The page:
American Nun Tortured and Gang Raped in Guatemala in 1989

(11 am. – promoted by ek hornbeck)

Sister Ortiz

“I intend to speak the truth to you tonight. It’s not pleasant, and certainly for me…It’s very painful. However, it is my hope, my prayer, that by being here tonight, I can open the door, provide you with a tiny glimpse of the tortured and of our moral and Christian responsibilities, to not only oppose, but to prevent torture.”

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Sister Dianna Ortiz, a Catholic nun, traveled to Guatemala in 1987 in order to teach children literacy, living in a more natural way and setting. For example, she enjoyed “Washing clothes in the river.” Consequently, Guatemala was in a civil war, “One that the United States secretly funded,” she said. Massacres, death threats, and disappearances were commonplace.


In the late 1970s, when Carter’s human rights coordinator, Pat Derian, criticized the Argentine military for its “dirty war” — tens of thousands of “disappearances,” tortures and murders – then -political commentator Reagan joshed that she should “walk a mile in the moccasins” of the Argentine generals before criticizing them.

Despite his aw shucks style, Reagan found virtually every anticommunist action justified, no matter how brutal. From his eight years in the White House, there is no historical indication that he was troubled by the bloodbath and even genocide that occurred in Central America during his presidency, while he was shipping hundreds of millions of dollars in military aid to the implicated forces.

The death toll was staggering — an estimated 70,000 or more political killings in El Salvador, possibly 20,000 slain from the contra war in Nicaragua, about 200 political “disappearances” in Honduras and some 100,000 people eliminated during a resurgence of political violence in Guatemala.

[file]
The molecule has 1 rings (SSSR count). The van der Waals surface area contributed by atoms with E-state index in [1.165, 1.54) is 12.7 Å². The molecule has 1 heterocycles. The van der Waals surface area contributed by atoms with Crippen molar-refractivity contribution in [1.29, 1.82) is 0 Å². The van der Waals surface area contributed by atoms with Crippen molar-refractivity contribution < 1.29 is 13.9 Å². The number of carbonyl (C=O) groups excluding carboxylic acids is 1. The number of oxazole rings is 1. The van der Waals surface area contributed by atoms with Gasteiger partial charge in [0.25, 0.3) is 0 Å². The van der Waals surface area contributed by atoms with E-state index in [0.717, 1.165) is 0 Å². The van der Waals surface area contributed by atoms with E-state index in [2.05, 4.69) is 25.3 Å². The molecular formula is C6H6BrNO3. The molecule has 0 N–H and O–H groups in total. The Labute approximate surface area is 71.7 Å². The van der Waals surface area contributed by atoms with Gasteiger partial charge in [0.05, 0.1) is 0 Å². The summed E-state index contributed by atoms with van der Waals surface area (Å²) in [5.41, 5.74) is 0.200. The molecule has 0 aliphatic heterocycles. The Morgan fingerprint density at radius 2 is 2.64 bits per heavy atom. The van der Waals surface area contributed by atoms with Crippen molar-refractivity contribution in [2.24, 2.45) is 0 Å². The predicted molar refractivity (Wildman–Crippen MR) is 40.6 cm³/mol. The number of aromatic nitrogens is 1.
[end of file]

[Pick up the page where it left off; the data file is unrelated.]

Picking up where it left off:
The government of Guatemala felt threatened by her educating the Mayan children; thus, they sent her death threats. Perhaps they knew that she knew the United States underRonald Reaganwas secretly funding the war, as she says in the video. Or, maybe it was because of those terrible, terrible, and incomprehensible consequences of education.


 On 18 October 2007, the Supreme Court of Belize ruled in Cal v. Attorney General that the national government must recognize the indigenous Mayans’ customary tenure to land and refrain from any act that might prejudice their use or enjoyment of this land. The landmark Supreme Court ruling which recognizes the rights of Indigenous Peoples to their land was a great victory for Mayan communities in Belize.

The decision is the first judgment rendered with reference to United Nations Declaration on the Rights of Indigenous Peoples (DRIP), adopted on 13 September 2007 by the UN General Assembly. As such, the Belizean Supreme Court judgement could have legal repercussions abroad.

Whatever the case, she remained feeling confident that her American citizenship and status as a nun would keep her safe from bodily harm. Contrary to those hopes, she was abducted on November 2nd, 1989 and taken to be tortured by Guatemalan forces whose “boss was an American.” They took her to a location blindfolded, then began torturing and raping her.

They burned her with cigarettes if she answered “incorrectly” to questions in a sick game. A doctor counted 111 burns on her back alone. She also said she was gang raped, and wouldn’t talk of it any further.



The 35-year-old Roman Catholic nun had testified that she was

kidnapped by men in uniform from a convent in Antigua, about 30 miles

from Guatemala City. She said her captors beat and raped her, burned

her 111 times with cigarettes and lowered her into a pit filled with

human bodies and rats.

While pathological gratifications were the tortures’ ends, paramount was halting the development of literacy and intellectual development of the Mayan children, and who knows what else. Evil – she said the torture was evil. And the agony still breaths in her little frail frame of a body as she speaks of it in the video, while having spoken of the “moral and Christian responsibilities” to prevent and oppose torture – courageously.

To conclude, torture is un-American as well as immoral and evil. Tragically, Alyssa Peterson knew it was immoral, un-American, and evil in my opinion.

Why did Army specialist Alyssa Peterson die? Intrepid reporter says she killed herself after objecting to interrogation techniques

Why else would she take her own life rather than torture someone?

My answer is, she refused to wear the blindfold that the un-American, immoral, and evil sons-of-bitches tried to force her to wear.

The Blindfold’s Eyes

The Blindfold’s Eyes is the searing memoir of Sister Dianna Ortiz, an American nun who was abducted and tortured in Guatemala. Her ongoing search for healing and justice offers proof that at the core of the human spirit there is a force stronger than violence and fear.

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  1. This and many other cases…

    We got real mad.  Some people wrote some books.  A great number died.

    But somehow just the act of memory, your choice for this series, resonates.  

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